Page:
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Screening for prostate cancer.
CA Cancer J Clin. 2009 Jul-Aug; 59(4):264-73.CC

Abstract

In the United States, prostate cancer will affect 1 man in 6 during his lifetime. Since the mid-1980s, screening with the prostate-specific antigen (PSA) blood test has more than doubled the risk of a prostate cancer diagnosis. A decrease in prostate cancer death rates has been observed since that time, but the relative contribution of PSA testing as opposed to other factors, such as improved treatment, has been uncertain. The recent release of 2 large randomized trials suggests that if there is a benefit of screening, it is, at best, small. Methods to assess a man's risk of prostate cancer, including those tools that integrate multiple risk factors, are now available and should be used in risk assessment. Men undergoing screening for prostate cancer may reduce their risk of prostate cancer with finasteride.

Authors+Show Affiliations

American Cancer Society, Atlanta, GA, USA.No affiliation info availableNo affiliation info available

Pub Type(s)

Journal Article

Language

eng

PubMed ID

19564245

Citation

Brawley, Otis W., et al. "Screening for Prostate Cancer." CA: a Cancer Journal for Clinicians, vol. 59, no. 4, 2009, pp. 264-73.
Brawley OW, Ankerst DP, Thompson IM. Screening for prostate cancer. CA Cancer J Clin. 2009;59(4):264-73.
Brawley, O. W., Ankerst, D. P., & Thompson, I. M. (2009). Screening for prostate cancer. CA: a Cancer Journal for Clinicians, 59(4), 264-73. https://doi.org/10.3322/caac.20026
Brawley OW, Ankerst DP, Thompson IM. Screening for Prostate Cancer. CA Cancer J Clin. 2009 Jul-Aug;59(4):264-73. PubMed PMID: 19564245.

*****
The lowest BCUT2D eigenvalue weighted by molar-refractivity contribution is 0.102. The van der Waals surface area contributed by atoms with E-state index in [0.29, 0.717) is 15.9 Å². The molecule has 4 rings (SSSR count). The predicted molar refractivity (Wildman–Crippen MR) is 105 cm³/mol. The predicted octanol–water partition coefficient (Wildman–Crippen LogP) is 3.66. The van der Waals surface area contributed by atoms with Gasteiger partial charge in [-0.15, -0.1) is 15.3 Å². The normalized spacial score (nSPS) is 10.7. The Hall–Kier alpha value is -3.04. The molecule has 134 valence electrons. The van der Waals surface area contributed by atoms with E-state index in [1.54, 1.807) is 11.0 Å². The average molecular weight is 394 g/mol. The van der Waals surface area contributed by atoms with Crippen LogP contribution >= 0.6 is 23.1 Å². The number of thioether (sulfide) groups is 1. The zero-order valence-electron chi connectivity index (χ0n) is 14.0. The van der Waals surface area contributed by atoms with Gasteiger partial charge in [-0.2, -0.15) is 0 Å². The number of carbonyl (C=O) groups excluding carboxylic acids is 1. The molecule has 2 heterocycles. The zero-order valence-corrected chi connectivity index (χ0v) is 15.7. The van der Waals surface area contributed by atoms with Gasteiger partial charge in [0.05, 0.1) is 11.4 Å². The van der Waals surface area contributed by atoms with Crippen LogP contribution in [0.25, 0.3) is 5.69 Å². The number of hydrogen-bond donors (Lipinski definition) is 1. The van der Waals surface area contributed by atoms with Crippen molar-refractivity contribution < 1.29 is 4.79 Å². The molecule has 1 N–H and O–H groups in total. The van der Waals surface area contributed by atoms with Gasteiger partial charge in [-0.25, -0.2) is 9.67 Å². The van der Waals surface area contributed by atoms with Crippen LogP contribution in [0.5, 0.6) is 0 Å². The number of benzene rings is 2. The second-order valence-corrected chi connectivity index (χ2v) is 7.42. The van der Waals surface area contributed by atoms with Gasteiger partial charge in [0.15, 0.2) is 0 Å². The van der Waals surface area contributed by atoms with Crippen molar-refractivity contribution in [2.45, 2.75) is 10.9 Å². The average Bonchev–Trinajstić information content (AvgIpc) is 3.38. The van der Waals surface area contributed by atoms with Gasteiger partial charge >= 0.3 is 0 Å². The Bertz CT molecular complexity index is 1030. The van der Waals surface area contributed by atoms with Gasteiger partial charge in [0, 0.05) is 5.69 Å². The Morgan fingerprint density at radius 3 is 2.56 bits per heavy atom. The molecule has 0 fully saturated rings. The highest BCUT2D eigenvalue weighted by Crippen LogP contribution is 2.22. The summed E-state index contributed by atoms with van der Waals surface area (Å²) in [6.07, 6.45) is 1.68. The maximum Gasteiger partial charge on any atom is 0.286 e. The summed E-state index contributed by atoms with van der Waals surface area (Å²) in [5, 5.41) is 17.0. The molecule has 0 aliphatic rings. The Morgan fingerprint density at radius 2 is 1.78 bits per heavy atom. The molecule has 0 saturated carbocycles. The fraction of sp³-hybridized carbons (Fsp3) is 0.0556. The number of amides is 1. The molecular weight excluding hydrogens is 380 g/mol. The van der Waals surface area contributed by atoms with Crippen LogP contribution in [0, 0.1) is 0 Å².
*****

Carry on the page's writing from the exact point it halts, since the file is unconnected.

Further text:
* Article titles in AMA citation format should be in sentence-case
TY - JOUR T1 - Screening for prostate cancer. AU - Brawley,Otis W, AU - Ankerst,Donna P, AU - Thompson,Ian M, Y1 - 2009/06/29/ PY - 2009/7/1/entrez PY - 2009/7/1/pubmed PY - 2009/8/6/medline SP - 264 EP - 73 JF - CA: a cancer journal for clinicians JO - CA Cancer J Clin VL - 59 IS - 4 N2 - In the United States, prostate cancer will affect 1 man in 6 during his lifetime. Since the mid-1980s, screening with the prostate-specific antigen (PSA) blood test has more than doubled the risk of a prostate cancer diagnosis. A decrease in prostate cancer death rates has been observed since that time, but the relative contribution of PSA testing as opposed to other factors, such as improved treatment, has been uncertain. The recent release of 2 large randomized trials suggests that if there is a benefit of screening, it is, at best, small. Methods to assess a man's risk of prostate cancer, including those tools that integrate multiple risk factors, are now available and should be used in risk assessment. Men undergoing screening for prostate cancer may reduce their risk of prostate cancer with finasteride. SN - 0007-9235 UR - https://www.unboundmedicine.com/medline/citation/19564245/Screening_for_prostate_cancer_ L2 - https://doi.org/10.3322/caac.20026 DB - PRIME DP - Unbound Medicine ER -